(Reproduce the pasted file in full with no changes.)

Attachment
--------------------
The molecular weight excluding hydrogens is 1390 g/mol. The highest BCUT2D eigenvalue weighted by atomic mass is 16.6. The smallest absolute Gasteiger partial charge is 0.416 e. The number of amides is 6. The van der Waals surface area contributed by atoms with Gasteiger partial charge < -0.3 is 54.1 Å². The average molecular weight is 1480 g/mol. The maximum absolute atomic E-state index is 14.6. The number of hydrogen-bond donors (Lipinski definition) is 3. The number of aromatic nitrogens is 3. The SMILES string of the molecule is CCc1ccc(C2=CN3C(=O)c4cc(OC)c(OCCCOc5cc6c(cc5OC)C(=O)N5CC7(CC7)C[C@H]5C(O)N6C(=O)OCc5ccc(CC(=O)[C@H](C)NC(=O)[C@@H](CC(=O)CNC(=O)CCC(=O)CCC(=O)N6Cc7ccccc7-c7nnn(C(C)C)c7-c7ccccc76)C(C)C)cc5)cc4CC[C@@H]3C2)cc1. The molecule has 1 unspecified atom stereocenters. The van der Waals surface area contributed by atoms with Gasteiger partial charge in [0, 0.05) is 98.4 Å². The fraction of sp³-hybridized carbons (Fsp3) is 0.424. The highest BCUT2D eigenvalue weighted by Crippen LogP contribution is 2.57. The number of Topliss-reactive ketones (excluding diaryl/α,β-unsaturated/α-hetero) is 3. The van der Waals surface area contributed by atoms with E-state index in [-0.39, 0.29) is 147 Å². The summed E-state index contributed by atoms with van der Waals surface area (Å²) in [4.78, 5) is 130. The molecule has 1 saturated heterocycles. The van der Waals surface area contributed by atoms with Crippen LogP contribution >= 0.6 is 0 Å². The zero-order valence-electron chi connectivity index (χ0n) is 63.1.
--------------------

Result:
The molecular weight excluding hydrogens is 1390 g/mol. The highest BCUT2D eigenvalue weighted by atomic mass is 16.6. The smallest absolute Gasteiger partial charge is 0.416 e. The number of amides is 6. The van der Waals surface area contributed by atoms with Gasteiger partial charge < -0.3 is 54.1 Å². The average molecular weight is 1480 g/mol. The maximum absolute atomic E-state index is 14.6. The number of hydrogen-bond donors (Lipinski definition) is 3. The number of aromatic nitrogens is 3. The SMILES string of the molecule is CCc1ccc(C2=CN3C(=O)c4cc(OC)c(OCCCOc5cc6c(cc5OC)C(=O)N5CC7(CC7)C[C@H]5C(O)N6C(=O)OCc5ccc(CC(=O)[C@H](C)NC(=O)[C@@H](CC(=O)CNC(=O)CCC(=O)CCC(=O)N6Cc7ccccc7-c7nnn(C(C)C)c7-c7ccccc76)C(C)C)cc5)cc4CC[C@@H]3C2)cc1. The molecule has 1 unspecified atom stereocenters. The van der Waals surface area contributed by atoms with Gasteiger partial charge in [0, 0.05) is 98.4 Å². The fraction of sp³-hybridized carbons (Fsp3) is 0.424. The highest BCUT2D eigenvalue weighted by Crippen LogP contribution is 2.57. The number of Topliss-reactive ketones (excluding diaryl/α,β-unsaturated/α-hetero) is 3. The van der Waals surface area contributed by atoms with E-state index in [-0.39, 0.29) is 147 Å². The summed E-state index contributed by atoms with van der Waals surface area (Å²) in [4.78, 5) is 130. The molecule has 1 saturated heterocycles. The van der Waals surface area contributed by atoms with Crippen LogP contribution >= 0.6 is 0 Å². The zero-order valence-electron chi connectivity index (χ0n) is 63.1.